Canada has a new tool to battle the spread of an insatiable invasive species: an Asian carp research lab that’s the first of its kind in the country.
Researchers say the Burlington, Ont.-based lab at the Canada Centre for Inland Waters (CCIW) will be an integral part of the battle against a fish that threatens to decimate food sources for native species in North America. The facility was formally unveiled Monday.
“Right now, the Great Lakes are absolutely at risk,” said Becky Cudmore, the Asian carp program manager at the CCIW. “Canada as a whole is in danger, but the Great Lakes are at an imminent risk.”
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'We’ve worked hard to tackle this issue head on.' - Minister Diane Finley
Bighead and silver carp are largely considered to be the worst part of that risk, as they eat huge amounts of plankton, which is the foundation of aquatic food chains. They have infested much of the Mississippi River basin and are threatening to gain a foothold in the Great Lakes through rivers and canals. If that happens, species native to Canada could be wiped out.
Diane Finley, the minister of public works and government services, told reporters at a press conference Monday that Asian carp could have a devastating effect if left unchecked.
“But we’ve worked hard to tackle this issue head on,” Finley said. “[This lab] will dramatically strengthen our ability to respond.”
Finding carp was 'shocking': researcher
With this facility in place, researchers can now test water and fish samples found in Canada, rather than shipping them to the U.S. for analysis. That means scientists can get test results back in days or weeks, which saves both time and money.
Employees from the new facility will also conduct inspections of high-risk waterways starting this summer. Those inspections aren’t coming a day too soon – last year, Fisheries and Oceans Canada confirmed two separate captures of live grass carp near Dunnville, Ont., in the Grand River near Lake Erie.
Aquatic science biologist David Marson says he knew exactly what was in his nets when he pulled them up that day. “It was unexpected,” he said. “It was shocking, right off the bat. But it was also reassuring to know our gear was working.”
Luckily, those carp were sterile, and not able to reproduce. Scientifically sterilized carp can be used to quickly wipe out nuisance underwater plant species, as carp don’t eat other fish and devour up to 120 per cent of their own body weight each day. But if fertile carp ever made it into Canadian waters, we’d have a massive problem on our hands. Government models show it would only take 10 male and ten female carp to ensure the species grabs a foothold.
“These guys are excellent invaders and survivors,” Cudmore says. “They outpace our native species.”
Fish freed by flooding
Forty-five grass carp have been recorded as caught in the Great Lakes basin between 2007 and 2012. Some were found in Lake Erie, others in tributaries of the lakes.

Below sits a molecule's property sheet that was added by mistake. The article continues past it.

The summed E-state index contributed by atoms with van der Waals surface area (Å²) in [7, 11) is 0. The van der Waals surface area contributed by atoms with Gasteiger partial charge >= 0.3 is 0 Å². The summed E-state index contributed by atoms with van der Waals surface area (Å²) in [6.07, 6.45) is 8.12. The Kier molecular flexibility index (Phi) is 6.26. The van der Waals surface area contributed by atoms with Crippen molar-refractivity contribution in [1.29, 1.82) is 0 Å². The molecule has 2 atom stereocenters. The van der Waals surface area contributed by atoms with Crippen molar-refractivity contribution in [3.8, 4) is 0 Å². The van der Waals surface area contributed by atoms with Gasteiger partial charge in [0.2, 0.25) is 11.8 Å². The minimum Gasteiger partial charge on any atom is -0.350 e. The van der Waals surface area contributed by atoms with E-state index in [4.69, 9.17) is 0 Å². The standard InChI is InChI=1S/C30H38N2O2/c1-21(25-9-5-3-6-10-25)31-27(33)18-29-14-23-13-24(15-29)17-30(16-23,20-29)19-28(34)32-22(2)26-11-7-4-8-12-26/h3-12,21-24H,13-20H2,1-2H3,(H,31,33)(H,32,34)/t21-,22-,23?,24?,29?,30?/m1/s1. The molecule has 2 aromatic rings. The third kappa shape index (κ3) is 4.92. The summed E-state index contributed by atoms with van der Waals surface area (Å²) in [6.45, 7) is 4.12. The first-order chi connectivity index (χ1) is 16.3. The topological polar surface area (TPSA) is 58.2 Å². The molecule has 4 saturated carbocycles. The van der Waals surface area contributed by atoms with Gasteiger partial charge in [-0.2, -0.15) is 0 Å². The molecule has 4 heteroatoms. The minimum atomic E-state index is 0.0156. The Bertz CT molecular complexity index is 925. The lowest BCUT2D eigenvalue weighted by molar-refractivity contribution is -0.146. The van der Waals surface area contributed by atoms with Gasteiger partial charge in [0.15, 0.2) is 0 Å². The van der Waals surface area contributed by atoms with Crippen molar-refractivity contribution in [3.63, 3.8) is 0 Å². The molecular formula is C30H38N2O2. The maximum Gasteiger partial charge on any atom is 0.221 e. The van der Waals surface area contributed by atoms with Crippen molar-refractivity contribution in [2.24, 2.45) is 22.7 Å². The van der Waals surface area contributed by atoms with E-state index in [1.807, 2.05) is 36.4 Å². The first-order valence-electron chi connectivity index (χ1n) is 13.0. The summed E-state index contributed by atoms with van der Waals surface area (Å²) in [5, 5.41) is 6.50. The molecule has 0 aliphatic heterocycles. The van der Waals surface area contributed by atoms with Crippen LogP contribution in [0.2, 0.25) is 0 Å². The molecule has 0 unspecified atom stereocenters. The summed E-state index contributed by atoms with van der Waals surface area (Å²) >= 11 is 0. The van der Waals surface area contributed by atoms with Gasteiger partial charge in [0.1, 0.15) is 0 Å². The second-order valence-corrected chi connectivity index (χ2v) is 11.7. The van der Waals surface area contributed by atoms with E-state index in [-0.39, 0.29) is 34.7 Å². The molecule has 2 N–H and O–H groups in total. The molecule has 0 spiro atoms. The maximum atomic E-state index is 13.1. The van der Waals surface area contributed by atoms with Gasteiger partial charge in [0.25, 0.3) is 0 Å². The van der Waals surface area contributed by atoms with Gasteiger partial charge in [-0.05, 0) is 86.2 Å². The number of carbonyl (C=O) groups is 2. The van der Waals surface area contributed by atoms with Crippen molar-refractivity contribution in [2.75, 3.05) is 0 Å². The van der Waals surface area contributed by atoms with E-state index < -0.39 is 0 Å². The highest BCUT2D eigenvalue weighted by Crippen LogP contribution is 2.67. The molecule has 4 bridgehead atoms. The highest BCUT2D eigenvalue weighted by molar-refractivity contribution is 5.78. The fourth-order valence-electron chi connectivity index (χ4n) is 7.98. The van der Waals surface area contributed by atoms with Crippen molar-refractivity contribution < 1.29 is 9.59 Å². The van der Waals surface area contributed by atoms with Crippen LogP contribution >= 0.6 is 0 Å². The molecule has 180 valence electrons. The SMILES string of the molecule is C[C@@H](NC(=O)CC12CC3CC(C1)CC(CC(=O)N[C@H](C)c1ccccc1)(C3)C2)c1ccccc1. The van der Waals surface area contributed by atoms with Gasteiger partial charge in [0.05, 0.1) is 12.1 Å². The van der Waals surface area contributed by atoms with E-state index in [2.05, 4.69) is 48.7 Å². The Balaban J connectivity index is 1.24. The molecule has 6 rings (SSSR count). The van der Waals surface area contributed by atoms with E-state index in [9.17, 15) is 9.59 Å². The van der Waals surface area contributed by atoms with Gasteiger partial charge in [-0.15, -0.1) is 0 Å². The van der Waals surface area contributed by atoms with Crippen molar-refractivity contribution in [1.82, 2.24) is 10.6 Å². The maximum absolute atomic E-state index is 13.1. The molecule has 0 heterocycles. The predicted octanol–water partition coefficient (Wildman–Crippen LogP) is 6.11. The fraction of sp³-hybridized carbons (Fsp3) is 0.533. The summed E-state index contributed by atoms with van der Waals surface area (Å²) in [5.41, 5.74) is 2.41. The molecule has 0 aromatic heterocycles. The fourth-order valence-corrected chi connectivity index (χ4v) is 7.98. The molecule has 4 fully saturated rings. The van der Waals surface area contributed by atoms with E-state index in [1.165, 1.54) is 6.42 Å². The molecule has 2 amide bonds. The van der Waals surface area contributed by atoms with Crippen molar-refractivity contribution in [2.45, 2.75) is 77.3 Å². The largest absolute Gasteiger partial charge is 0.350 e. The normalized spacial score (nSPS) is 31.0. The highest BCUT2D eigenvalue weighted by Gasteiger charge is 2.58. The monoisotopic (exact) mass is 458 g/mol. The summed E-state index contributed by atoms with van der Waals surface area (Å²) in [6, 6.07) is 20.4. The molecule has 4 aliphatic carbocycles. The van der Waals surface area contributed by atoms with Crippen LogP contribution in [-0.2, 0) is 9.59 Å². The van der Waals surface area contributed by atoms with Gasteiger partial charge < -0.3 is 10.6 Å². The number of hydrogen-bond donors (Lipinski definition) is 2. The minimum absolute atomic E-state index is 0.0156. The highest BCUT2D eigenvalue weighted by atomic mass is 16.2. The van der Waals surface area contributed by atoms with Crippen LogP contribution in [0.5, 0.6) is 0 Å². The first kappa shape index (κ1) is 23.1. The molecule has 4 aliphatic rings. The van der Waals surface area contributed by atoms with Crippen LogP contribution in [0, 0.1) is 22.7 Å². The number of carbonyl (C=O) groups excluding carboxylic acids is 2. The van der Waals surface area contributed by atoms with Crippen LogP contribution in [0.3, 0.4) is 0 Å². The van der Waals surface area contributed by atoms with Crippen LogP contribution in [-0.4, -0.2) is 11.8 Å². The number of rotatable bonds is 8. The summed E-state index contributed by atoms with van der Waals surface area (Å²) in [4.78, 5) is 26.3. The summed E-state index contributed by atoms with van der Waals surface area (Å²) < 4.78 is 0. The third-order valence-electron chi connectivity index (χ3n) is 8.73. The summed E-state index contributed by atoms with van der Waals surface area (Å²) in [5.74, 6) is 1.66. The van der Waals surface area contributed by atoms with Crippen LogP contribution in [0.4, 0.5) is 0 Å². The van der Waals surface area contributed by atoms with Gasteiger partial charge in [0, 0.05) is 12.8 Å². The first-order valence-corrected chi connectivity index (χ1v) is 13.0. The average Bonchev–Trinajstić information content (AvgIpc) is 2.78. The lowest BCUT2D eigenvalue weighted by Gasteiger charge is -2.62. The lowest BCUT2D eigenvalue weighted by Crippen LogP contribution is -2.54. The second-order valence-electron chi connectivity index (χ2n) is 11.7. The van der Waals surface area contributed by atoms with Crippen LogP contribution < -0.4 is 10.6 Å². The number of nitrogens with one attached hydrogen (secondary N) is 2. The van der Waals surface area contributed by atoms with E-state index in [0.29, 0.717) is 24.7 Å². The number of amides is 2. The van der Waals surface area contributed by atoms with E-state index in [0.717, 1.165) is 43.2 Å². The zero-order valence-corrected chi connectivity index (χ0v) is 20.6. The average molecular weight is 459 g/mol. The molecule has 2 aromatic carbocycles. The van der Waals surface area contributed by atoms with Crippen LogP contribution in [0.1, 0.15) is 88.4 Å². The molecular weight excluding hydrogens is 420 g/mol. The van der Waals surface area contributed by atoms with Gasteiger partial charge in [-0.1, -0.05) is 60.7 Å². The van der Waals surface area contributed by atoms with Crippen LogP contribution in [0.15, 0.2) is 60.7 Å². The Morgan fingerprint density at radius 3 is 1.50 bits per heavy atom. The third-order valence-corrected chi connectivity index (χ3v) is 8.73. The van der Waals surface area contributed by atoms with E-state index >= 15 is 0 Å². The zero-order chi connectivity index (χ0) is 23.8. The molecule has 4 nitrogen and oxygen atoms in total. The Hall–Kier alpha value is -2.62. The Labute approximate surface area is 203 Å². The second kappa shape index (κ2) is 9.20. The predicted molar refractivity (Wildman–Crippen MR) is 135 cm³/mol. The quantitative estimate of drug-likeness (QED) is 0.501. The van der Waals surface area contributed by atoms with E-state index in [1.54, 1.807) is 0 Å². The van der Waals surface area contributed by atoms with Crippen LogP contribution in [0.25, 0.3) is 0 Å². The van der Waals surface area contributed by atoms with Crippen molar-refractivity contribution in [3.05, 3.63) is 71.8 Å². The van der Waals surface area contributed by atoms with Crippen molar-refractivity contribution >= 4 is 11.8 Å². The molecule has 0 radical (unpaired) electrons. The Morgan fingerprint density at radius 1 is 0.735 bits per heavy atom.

About half of those caught in that time could reproduce, which could mean the lakes already have a breeding population, according to a paper published online in March by the Canadian Journal of Fisheries and Aquatic Sciences.
Asian carp first started showing up in North America in the 70s, when they were brought in for the aquaculture industry in the U.S. and for the live food fish industry in Canada. Researchers believe flooding in the southern U.S. let the carp move from their contained environments and into open waters.
A hurdle to keeping the carp out of the Great Lakes is the patchwork quilt of policies and regulations. Unlike bighead and silver carp, they are not illegal to possess under federal law. The fish is banned in Michigan and Minnesota, and in Wisconsin, they can be used only for research. But the five other Great Lakes states — Illinois, Indiana, Ohio, Pennsylvania and New York — allow their use with special permits.
There are four staff members and 15 summer students out in boats right now on Lake Huron and Lake Ontario searching for carp species, Cudmore says. They dredge areas with nets and also use “electrofishing boats” – which send an electric current into the water that stuns the fish, so they can be scooped off the surface and tested.
$400K in funding
The federal government has allocated $400,000 to the construction of the lab, which was part of a $17.5 million funding announcement from 2012. Five full-time research jobs and a “number of short term positions and summer students,” have been added from this funding, Finley says. That slightly bolsters the ranks at a government institution that has endured a wave of government cutbacks in the last three years.
The most recent figures from the Professional Institute of the Public Service of Canada (PIPSC) shows that as of the start of 2014 there were only 33 Environment Canada and seven research scientists from the Department of Fisheries and oceans working at the high-tech lab. In 2010, there were 63 research scientists at the facility.
In 2000, the two organizations kept a combined 58 researchers at the site.
Watch: Asian carp jumping on the Wabash River near Montezuma, In.: